26 Playgrounds Honor the Victims Killed At Sandy Hook
In the last nine years, 26 playgrounds have been built across Connecticut, New Jersey, and Connecticut as part of Sandy Ground Project: Where Angels Play. The effort, conceived by the Firefighters' Mutual Benevolent Association of New Jersey, was partially started to help the Tri-State region recover from Hurricane Sandy, which devastated the area. But it connects the storm with another tragedy bearing a similar name: The massacre at Sandy Hook.
The massacre, one of the deadliest school shootings in U.S. history, stole the lives of 20 students and six educators at Sandy Hook Elementary School. Tuesday, December 14, marks nine years since the tragedy. Today, kids who weren't born when the killer opened fire inside the elementary school can go down the slides as others tell their parents to push them higher on the swings.
Recently, Nicole Hockley was one of the parents on the playground—except she sat on the swing alone. Her son, Dylan, died at Sandy Hook at the age of six. The playground she was visiting was the one dedicated to him.
Hockley has since become a vocal proponent of gun safety. She and other parents affected by the tragedy started the non-profit Sandy Hook Promise to advocate for gun safety, sometimes with attention-grabbing tactics. In one video viewed more than 8 million times, a student hides in the bathroom to send her mom one final message during a school shooting.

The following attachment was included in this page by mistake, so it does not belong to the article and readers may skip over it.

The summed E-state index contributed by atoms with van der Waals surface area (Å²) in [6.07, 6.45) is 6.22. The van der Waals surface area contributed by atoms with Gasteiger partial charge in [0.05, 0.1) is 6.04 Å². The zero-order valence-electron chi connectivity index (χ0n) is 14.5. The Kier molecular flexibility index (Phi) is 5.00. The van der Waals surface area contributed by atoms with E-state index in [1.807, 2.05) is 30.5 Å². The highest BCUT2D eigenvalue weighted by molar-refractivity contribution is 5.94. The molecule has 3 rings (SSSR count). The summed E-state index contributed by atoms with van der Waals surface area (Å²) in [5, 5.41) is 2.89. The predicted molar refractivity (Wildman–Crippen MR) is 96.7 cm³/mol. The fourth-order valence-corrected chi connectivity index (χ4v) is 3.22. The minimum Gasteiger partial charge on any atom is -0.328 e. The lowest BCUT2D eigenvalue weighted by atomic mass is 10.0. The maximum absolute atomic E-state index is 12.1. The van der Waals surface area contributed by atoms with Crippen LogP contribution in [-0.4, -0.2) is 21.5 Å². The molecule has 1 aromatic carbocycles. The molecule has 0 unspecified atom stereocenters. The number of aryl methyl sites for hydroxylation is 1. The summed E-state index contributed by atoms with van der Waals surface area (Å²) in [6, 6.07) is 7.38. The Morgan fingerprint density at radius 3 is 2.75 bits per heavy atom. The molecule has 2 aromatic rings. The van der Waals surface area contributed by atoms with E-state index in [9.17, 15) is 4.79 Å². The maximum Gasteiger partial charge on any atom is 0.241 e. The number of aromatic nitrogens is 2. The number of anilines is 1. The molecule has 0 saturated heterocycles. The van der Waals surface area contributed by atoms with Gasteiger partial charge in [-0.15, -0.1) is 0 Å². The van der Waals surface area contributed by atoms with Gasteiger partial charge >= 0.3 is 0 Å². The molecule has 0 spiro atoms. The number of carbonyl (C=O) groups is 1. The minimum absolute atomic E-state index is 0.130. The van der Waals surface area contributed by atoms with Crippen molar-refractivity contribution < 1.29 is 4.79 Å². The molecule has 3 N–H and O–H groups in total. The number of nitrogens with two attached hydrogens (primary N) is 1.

The nonprofit's goal is to prevent similar tragedies, something then-President Barrack Obama echoed, through tears, nine years ago. "These tragedies must end," Obama said.
But they haven't. Last month, four students died when classmate Ethan Crumbley, 15, opened fire in Oxford, MI. On Feb. 14, 2018, Nikolas Cruz murdered 17 people and physically injured 17 more at Marjory Stoneman Douglas High School in Parkland, FL.
The latter spurred more activism. Many of the students organized March for Our Lives, a demonstration to call for gun control legislation in Washington, D.C. Nearly 900 sibling events took place across the country.
But still, legislation has been slow, particularly at a federal level, where the expansion of background checks for firearm purchases remains unpopular, especially among Republican lawmakers.
Meanwhile, the parents of the Sandy Hook victims have taken different paths. Some, like Hockley, have become entrenched in advocacy. Others have preferred to grieve privately. The playgrounds, though spread across the Tri-State region, serve as common ground.
"It's the only thing all 26 families agreed to," Hockley said in an interview with CNN at Dylan's playground.
Hockley considers the playground Dylan's memorial. But Sandy Hook parents also want other kids to simply enjoy visiting them. Still, some hope the adults think about why the playgrounds exist.
"People who have no reason to think about [gun safety] but who find themselves at the playground will think about it," Mark Barden, whose son, Daniel, was in first grade when he was murdered during the massacre, told CNN. "We hope people will think about how they can get involved in something that leads to solutions around this epidemic of gun violence."
Dan Canavan, a 46-year-old dad who takes his children to Daniel's playground, agrees.
"People should be talking about it…hopefully, the playground keeps the conversation going," Canavan said in an interview with CNN.